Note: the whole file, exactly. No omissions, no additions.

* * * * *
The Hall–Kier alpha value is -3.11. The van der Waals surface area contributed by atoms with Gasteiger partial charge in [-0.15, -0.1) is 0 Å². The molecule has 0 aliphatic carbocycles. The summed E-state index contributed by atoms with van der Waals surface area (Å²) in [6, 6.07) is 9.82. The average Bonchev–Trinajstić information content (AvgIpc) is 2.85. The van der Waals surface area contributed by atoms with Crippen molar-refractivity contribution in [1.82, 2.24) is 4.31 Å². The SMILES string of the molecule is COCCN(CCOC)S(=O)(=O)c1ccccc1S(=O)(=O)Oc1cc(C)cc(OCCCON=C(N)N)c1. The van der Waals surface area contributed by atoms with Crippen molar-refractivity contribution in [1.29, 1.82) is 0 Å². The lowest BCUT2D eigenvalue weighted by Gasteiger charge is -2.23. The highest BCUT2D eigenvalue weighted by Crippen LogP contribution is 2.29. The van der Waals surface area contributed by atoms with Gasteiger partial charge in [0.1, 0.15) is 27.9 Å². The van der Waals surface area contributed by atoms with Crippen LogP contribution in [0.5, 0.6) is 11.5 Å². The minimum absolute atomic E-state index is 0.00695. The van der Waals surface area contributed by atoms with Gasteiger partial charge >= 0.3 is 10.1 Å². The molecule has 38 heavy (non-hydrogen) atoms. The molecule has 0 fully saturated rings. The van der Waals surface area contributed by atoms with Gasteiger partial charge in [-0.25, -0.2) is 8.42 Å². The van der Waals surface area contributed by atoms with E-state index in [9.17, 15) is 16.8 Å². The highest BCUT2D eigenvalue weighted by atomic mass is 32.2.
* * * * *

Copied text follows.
The Hall–Kier alpha value is -3.11. The van der Waals surface area contributed by atoms with Gasteiger partial charge in [-0.15, -0.1) is 0 Å². The molecule has 0 aliphatic carbocycles. The summed E-state index contributed by atoms with van der Waals surface area (Å²) in [6, 6.07) is 9.82. The average Bonchev–Trinajstić information content (AvgIpc) is 2.85. The van der Waals surface area contributed by atoms with Crippen molar-refractivity contribution in [1.82, 2.24) is 4.31 Å². The SMILES string of the molecule is COCCN(CCOC)S(=O)(=O)c1ccccc1S(=O)(=O)Oc1cc(C)cc(OCCCON=C(N)N)c1. The van der Waals surface area contributed by atoms with Crippen molar-refractivity contribution in [1.29, 1.82) is 0 Å². The lowest BCUT2D eigenvalue weighted by Gasteiger charge is -2.23. The highest BCUT2D eigenvalue weighted by Crippen LogP contribution is 2.29. The van der Waals surface area contributed by atoms with Gasteiger partial charge in [0.1, 0.15) is 27.9 Å². The van der Waals surface area contributed by atoms with Crippen LogP contribution in [0.5, 0.6) is 11.5 Å². The minimum absolute atomic E-state index is 0.00695. The van der Waals surface area contributed by atoms with Gasteiger partial charge >= 0.3 is 10.1 Å². The molecule has 38 heavy (non-hydrogen) atoms. The molecule has 0 fully saturated rings. The van der Waals surface area contributed by atoms with Gasteiger partial charge in [-0.25, -0.2) is 8.42 Å². The van der Waals surface area contributed by atoms with E-state index in [9.17, 15) is 16.8 Å². The highest BCUT2D eigenvalue weighted by atomic mass is 32.2.